Oxidative stress, antioxidants, and assessment of oxidative stress in dogs and cats

Maureen A. McMichael

Research output: Contribution to journalReview articlepeer-review


Oxidative stress is an important contributor to morbidity for many diseases. Multiple factors influence the interplay between oxidative stress and disease progression. It is a challenge to predict the appropriate type and dosage of antioxidant needed to ameliorate the complex phenomenon of oxidative stress. Standardization of the assessment of damage attributable to oxidative stress and response to treatment is an essential first step for evaluating the success of clinical trials. Isoprostane, a product of ROS action on arachidonic acids, has been a good indicator of oxidative stress in several laboratory studies and clinical trials and offers the benefits of cost effectiveness and non-invasive testing. Because of the enormous complexity of oxidative stress, treatment that encompasses only 1 target is unlikely to yield substantial results. Currently, no single agent has been able to completely ameliorate oxidative stress. The best strategies will, in all likelihood, include a combination of treatments that target several steps in the oxidative stress pathway. Treatments that are promising in small animals include allopurinol administered to cats before oxidative stress and deferoxamine and dimethyl sulfoxide administered to dogs with experimentally created gastric dilatation-volvulus. Nutritional intervention is likely to be a popular method for delivery of antioxidants to pets in the future and offers the benefits of whole-food supplements that contain several synergistic antioxidants. Because oxidative stress is not detectable clinically it can be frustrating to monitor treatment. Obvious improvement in commonly measured variables is rarely evident after treatment with antioxidants. Objective improvement by use of standardized tests in several studies indicates the potential for the role of antioxidants in veterinary medicine. In addition, the lack of toxic effects reported with many of these supplements provides clinicians a greater sense of confidence when prescribing their use. A number of antioxidants (eg, SAMe and coenzyme Q10) have already appeared on the veterinary market. In addition, there are several additives for pet foods. It is likely that large-scale clinical trials will be performed to evaluate the potential beneficial effects of various antioxidants.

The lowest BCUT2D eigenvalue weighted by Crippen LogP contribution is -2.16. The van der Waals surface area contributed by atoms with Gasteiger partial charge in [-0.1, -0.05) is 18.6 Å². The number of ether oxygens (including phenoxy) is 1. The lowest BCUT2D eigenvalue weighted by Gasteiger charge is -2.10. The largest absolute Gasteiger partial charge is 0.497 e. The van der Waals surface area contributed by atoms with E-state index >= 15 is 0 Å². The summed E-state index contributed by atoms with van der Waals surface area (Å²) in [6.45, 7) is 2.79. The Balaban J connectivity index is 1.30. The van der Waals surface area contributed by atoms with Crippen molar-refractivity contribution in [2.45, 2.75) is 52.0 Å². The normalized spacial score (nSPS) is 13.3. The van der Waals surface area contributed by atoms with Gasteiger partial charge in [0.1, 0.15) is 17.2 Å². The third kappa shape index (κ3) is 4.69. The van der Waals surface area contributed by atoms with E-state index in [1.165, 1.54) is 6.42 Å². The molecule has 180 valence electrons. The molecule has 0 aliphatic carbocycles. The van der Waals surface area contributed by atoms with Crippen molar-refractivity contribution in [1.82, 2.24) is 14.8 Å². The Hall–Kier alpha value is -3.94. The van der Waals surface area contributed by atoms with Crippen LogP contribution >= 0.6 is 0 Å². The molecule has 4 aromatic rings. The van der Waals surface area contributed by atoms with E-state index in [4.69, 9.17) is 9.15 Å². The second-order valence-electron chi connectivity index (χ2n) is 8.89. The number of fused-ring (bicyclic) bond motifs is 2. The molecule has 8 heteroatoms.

Original languageEnglish (US)
Pages (from-to)714-720
Number of pages7
JournalJournal of the American Veterinary Medical Association
Issue number5
StatePublished - Sep 1 2007

ASJC Scopus subject areas

  • General Veterinary


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